• 0 avatar
      geozinger

      Yes, yes, all hail the conquering UJC (universal Japanese car), the car that never broke™.
      And again we conveniently forget about the fragile trannys, the crappy carburetors and all of their ills, the paper thin steel in the bodies, the power robbing and essentially useless air conditioning, etc…
      Granted, these cars WERE built to a price and many of them displayed it. But the constant stream of how wonderful the old (insert your UJC here) was is just as revisionist as some of these recollections are.
      They all have skeletons in the closets.

    • 0 avatar
      tonyola

      geozinger:

      I owned a 1984 Honda CRX for nine years, then a 1990 Civic LX sedan for over 15 years. Both were stickshifts and were driven very hard. Both cars were absolutely dead reliable, had fine A/C for Florida, and required virtually nothing beyond regular maintenance. Everything and I mean everything continued to work. Nothing broke, fell off, or came adrift. I never even had to replace the clutch in either car. I can also tell you about lots of other Civics and Coronas from the ’80s and ’90s that go a quarter million miles with just maintenance. You can mock the so-called UJC if you want, but there’s a lot of truth to the “car that never broke” reputation. The only revisionism is on your part.

    • 0 avatar
      geozinger

      @tonyola: I’m glad to see that you’ve had such good experiences with your Hondas. I’ve had several different cars from various companies that were equally trouble free. Nor were they only domestic. My experiences with Hondas weren’t that great. But my larger point IS the revisionist history I spoke of earlier. People here appear to believe that all of the malaise era cars were bad, which is not true. And there were plenty of examples of less than successful upgrades. Spend some in some of those mid 80′s cars, from all of the manufacturers. I was selling back then, I worked for a multi line dealer, I spent a lot of time in the cars. I hung out in the service bays, I saw a lot of crap. I wasn’t picking on Honda specifically, the mid 80′s Hondas raised the bar for interiors, but many others were just as ‘malaisey’ as anything Detroit or Wolfsburg put out.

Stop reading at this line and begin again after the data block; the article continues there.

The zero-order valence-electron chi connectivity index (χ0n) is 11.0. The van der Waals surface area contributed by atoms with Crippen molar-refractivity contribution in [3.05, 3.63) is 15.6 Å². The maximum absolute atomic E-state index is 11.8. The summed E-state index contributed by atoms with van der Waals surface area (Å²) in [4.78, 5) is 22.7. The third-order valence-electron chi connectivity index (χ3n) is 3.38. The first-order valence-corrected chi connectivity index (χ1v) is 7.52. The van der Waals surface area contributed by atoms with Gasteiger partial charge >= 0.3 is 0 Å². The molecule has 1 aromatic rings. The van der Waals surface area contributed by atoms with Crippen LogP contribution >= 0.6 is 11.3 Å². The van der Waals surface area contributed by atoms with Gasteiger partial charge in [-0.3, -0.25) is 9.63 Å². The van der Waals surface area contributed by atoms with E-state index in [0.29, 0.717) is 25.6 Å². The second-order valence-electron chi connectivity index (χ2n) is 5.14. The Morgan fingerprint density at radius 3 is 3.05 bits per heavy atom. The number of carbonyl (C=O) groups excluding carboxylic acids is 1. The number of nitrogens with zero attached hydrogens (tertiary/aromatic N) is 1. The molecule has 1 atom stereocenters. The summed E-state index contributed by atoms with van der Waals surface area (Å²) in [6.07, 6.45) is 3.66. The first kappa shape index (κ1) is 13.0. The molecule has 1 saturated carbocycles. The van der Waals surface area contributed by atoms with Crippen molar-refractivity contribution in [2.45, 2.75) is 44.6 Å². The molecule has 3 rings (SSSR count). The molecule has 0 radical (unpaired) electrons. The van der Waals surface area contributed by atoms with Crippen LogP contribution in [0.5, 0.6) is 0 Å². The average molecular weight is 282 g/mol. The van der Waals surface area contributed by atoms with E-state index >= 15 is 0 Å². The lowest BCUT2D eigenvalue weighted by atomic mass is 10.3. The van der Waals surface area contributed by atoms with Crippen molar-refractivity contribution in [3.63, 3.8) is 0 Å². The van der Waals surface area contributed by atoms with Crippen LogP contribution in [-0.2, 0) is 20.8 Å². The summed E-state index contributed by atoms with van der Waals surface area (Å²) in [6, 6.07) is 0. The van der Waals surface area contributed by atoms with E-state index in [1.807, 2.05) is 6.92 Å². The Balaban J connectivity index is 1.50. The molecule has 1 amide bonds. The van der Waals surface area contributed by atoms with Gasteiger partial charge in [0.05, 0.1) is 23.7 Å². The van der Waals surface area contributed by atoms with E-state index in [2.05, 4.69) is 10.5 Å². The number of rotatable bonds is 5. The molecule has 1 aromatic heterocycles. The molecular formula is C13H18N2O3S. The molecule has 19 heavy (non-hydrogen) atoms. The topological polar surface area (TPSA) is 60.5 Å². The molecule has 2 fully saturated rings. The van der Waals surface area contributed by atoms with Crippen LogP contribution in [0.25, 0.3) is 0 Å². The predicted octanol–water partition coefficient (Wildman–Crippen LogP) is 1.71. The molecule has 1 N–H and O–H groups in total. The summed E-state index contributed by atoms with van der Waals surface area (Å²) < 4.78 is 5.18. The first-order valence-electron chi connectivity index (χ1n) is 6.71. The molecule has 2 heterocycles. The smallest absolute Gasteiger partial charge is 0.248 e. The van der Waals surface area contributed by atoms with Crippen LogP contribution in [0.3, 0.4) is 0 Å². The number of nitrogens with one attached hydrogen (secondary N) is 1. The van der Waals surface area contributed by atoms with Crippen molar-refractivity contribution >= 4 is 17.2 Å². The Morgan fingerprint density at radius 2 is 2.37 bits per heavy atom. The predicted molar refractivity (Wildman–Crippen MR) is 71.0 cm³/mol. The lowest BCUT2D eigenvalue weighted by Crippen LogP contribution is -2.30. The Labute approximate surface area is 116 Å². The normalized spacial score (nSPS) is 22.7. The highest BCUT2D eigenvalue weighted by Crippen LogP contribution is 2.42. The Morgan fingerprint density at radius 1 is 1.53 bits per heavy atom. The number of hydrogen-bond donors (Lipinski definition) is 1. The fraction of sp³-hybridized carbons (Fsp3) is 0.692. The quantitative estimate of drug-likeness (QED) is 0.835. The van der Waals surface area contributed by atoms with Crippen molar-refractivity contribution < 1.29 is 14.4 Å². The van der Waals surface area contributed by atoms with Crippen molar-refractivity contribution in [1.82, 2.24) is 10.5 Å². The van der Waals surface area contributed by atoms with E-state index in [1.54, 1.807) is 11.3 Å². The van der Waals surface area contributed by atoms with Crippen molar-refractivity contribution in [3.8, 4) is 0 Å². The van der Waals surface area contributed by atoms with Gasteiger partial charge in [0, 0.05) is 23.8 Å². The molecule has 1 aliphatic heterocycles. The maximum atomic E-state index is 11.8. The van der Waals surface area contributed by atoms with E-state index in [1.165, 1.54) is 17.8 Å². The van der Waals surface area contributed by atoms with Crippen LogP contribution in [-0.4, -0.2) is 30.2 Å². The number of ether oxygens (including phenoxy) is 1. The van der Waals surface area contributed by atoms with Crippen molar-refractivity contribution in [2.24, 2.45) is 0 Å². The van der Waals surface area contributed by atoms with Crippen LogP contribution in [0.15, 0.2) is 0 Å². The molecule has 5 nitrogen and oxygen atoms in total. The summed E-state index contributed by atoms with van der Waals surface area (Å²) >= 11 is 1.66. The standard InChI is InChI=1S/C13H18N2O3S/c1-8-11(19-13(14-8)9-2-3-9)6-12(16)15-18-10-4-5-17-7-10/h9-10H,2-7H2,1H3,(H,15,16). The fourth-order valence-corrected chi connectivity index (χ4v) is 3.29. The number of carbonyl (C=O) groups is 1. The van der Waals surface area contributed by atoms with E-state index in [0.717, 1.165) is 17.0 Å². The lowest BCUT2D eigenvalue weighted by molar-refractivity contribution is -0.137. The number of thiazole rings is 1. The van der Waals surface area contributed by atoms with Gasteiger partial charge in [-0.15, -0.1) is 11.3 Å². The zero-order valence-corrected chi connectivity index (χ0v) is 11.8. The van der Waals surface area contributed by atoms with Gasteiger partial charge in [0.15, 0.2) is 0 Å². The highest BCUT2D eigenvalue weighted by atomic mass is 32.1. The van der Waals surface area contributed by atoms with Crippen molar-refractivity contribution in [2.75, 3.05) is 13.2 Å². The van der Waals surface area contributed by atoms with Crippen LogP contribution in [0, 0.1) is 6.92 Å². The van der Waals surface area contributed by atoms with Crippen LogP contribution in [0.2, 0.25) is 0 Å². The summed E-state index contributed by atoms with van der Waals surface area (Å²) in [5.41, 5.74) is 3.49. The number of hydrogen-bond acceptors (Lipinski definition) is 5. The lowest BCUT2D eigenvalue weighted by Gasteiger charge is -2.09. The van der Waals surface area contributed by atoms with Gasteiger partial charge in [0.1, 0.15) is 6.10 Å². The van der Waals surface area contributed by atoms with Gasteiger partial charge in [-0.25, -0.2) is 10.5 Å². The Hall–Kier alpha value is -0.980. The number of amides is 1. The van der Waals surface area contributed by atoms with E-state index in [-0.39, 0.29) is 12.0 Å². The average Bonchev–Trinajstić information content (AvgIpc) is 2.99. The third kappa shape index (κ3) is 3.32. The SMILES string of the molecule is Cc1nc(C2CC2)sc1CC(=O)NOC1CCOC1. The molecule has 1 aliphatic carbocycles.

If it’s not your cup of meat, that’s fine. Don’t put all of them in the same category, however.

  • avatar
    MarcKyle64

    It looks like Vacation’s Family Truckster to me…

    Holiday Roooooaoooooooaooood, Holiday Rooooaooooaooddd…

  • avatar
    sportsuburbangt

    The K Cars sucked!
     

  • avatar
    fiestajunky

    If you wanted the ultimate “K” , you had to get the ’84 Town and Country convertible. It sorta kinda looked like an old Ford Sportsman (if you squinted and used your hand to cover the grille) ,but there was nothing else on the road like it. I had an all day argument with my wife about the purchase of one of those back in early 1985. I wanted one so bad that if I could have snuck back to the dealership after she fell asleep,I would have bought the damn thing. But nooooooooo, we needed a “minivan” because we had “kids”.
    I did manage to snag an 86 Dodge 600 ES ragtop a few years later (when she had her precious minivan and I got my own set of wheels that I did not have to share). Anyway, it was a great K car because it handled a bit better than a plain vanilla 600 (Or its twin, the Plymouth Caravelle)and the turbo made the performance from the 2.2 acceptable. It finally just became a four wheeled black money hole and I sold it to a high school kid for $250.
     

  • avatar

    I learned a lot about working on cars from my K, a ’90 Sundance.  It was an honest, sort-of reliable car that took a lot of teenage thrashing.  The K products had to be the best domestic cars available at the time in their class and maybe even better than some of the second-tier Japanese stuff.

  • avatar
    DweezilSFV

    Passed a recent model Mopar SUV that had the entire wood treatment done to it. Think it was the Liberty. Burgundy color. Didn’t look bad.

    As much trash talk as is bandied about re the awful cheap interiors of Domestic 80s cars it’s funny how well this one held up. And I see many of them like this, the 86 Olds Calais I gave my parents years ago [and which was eventually given to my brother] for example still has seats and dashboard that look great. The small bits are all trashed: glove box lock, door handles, sun visors and the rest of the GM parts bin stuff didn’t go the distance.

  • avatar
    vent-L-8

    too bad this one didn’t have the digital dash, I loved those.  The best digitals were on the 88-90 LeBarons.

    • 0 avatar
      windswords

      My 90 convertible LeBaron had one. Very easy to read day or night. One day somewhere past 150,000 miles it went dark. I called around, shops wanted at least $400 to fix it, dealer wanted over $600 IF they could find one in their parts computer. Instead I went to a local junk yard and picked one for $50. It had been sitting in a convertible that no longer had a top in the hot Florida sun and rain. When I plugged it in it lit right up. These units were built at Chrysler’s Hunstville, AL electronics plant. After Daimler took over Chrysler they sold it to Siemens.

  • avatar
    nikita